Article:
How to stay healthy but still enjoy fall treats


Aileen Hu

Avoiding ingredients with high amounts of processed sugar is an old trick in the book, but is nonetheless a good one.

Aileen Hu, AVT News Editor

Autumn is often seen as the season of pumpkin, cinnamon, and apple treats. From crumb bars to cookies to tarts, there are hundreds of easy recipes for seasonal desserts.

“Some of my favorite fall treats are probably pumpkin pie and carrot cupcakes or carrot cakes. And definitely spice treats, like the pumpkin spice latte that Starbucks has,” said Alessandra Gonzalez (‘25).

Many look forward to the cozy snacks that come with the cooler weather and fill up store shelves, but there are also healthier ways of enjoying them. 

“For the fall, I usually make apple desserts because apples are so versatile. They’re great in pies, obviously, and tarts and cakes as well,” said Aidan Chui (‘24).

By baking the treats instead of buying them, people can tweak recipes to not only suit their tastes better, but also make something healthier than store-bought tarts and rolls.

“I would occasionally try to make them healthier by substituting the more unhealthy ingredients, like fats and oils, with yogurt, bananas, or apple sauce. And sometimes, sugar can be substituted with stevia. There’s a whole lot more ingredients out there that you could adjust your recipes with to make them healthier,” said Ping-Ju Chou (‘24).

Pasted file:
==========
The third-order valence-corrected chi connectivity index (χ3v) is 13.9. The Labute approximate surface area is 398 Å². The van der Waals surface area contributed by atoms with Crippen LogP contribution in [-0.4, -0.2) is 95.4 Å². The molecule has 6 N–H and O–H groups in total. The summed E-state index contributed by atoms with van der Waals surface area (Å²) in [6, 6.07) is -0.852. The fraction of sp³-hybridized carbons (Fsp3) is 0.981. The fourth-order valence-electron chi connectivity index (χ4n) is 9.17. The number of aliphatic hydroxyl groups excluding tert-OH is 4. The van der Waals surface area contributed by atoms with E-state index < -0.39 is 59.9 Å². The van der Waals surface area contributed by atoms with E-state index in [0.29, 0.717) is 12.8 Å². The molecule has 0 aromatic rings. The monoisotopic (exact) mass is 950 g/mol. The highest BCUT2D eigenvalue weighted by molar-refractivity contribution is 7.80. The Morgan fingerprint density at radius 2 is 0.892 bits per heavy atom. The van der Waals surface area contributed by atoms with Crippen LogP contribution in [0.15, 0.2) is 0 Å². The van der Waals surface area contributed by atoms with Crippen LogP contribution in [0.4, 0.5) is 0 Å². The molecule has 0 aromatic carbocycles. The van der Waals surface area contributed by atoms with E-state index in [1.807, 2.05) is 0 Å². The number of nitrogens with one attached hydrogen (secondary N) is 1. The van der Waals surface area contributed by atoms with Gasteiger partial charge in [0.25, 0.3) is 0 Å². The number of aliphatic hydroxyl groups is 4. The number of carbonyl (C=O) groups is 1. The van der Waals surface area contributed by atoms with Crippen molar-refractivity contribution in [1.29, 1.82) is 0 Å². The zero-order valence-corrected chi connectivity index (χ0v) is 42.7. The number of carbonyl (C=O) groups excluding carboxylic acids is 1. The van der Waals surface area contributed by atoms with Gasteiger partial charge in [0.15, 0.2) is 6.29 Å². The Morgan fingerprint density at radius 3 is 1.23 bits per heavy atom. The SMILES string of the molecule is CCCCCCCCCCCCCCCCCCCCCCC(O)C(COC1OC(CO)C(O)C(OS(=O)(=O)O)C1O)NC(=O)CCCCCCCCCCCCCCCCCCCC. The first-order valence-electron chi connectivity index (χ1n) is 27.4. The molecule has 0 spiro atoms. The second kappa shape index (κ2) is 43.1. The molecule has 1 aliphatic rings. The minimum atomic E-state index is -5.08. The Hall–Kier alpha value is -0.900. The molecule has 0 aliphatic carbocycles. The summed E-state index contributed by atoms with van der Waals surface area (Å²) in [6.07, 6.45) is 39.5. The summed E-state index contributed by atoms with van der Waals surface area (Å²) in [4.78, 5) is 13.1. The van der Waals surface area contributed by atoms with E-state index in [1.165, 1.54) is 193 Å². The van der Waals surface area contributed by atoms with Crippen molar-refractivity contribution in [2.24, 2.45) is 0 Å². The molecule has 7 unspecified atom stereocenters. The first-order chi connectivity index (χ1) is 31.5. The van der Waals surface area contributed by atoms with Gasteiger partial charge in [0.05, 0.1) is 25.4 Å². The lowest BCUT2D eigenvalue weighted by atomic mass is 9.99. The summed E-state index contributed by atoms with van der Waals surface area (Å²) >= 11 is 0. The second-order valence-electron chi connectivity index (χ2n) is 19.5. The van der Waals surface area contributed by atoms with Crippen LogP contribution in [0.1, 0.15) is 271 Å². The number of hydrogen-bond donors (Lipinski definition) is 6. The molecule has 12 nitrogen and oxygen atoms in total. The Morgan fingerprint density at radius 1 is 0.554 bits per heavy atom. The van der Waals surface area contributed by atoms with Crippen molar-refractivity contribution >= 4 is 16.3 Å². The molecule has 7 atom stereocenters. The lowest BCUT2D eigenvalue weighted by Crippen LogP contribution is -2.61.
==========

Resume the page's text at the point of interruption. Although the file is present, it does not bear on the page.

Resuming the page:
Changing up recipes can go a long way. The process of baking can be a form of relaxation, and the final result would be a healthy yet delicious snack.

“To make healthier recipes, one of my friends often makes them vegan. So she doesn’t even include eggs and stuff like that. I find that pretty cool– there are ways to make those treats sweet but with just natural sugar,” said Gonzalez (‘25).

There is much to consider when maintaining good health, but that doesn’t mean people can’t indulge themselves once in a while. Creating healthier recipes just opens up options for people with different dietary preferences.

“I think it’s important that we try to create more healthy recipes. It can encourage people to live healthier lifestyles without giving up treats they love. But honestly, it’s ok to enjoy treats even if they’re not the most healthy version. Just keep it moderated,” said Chou (‘24).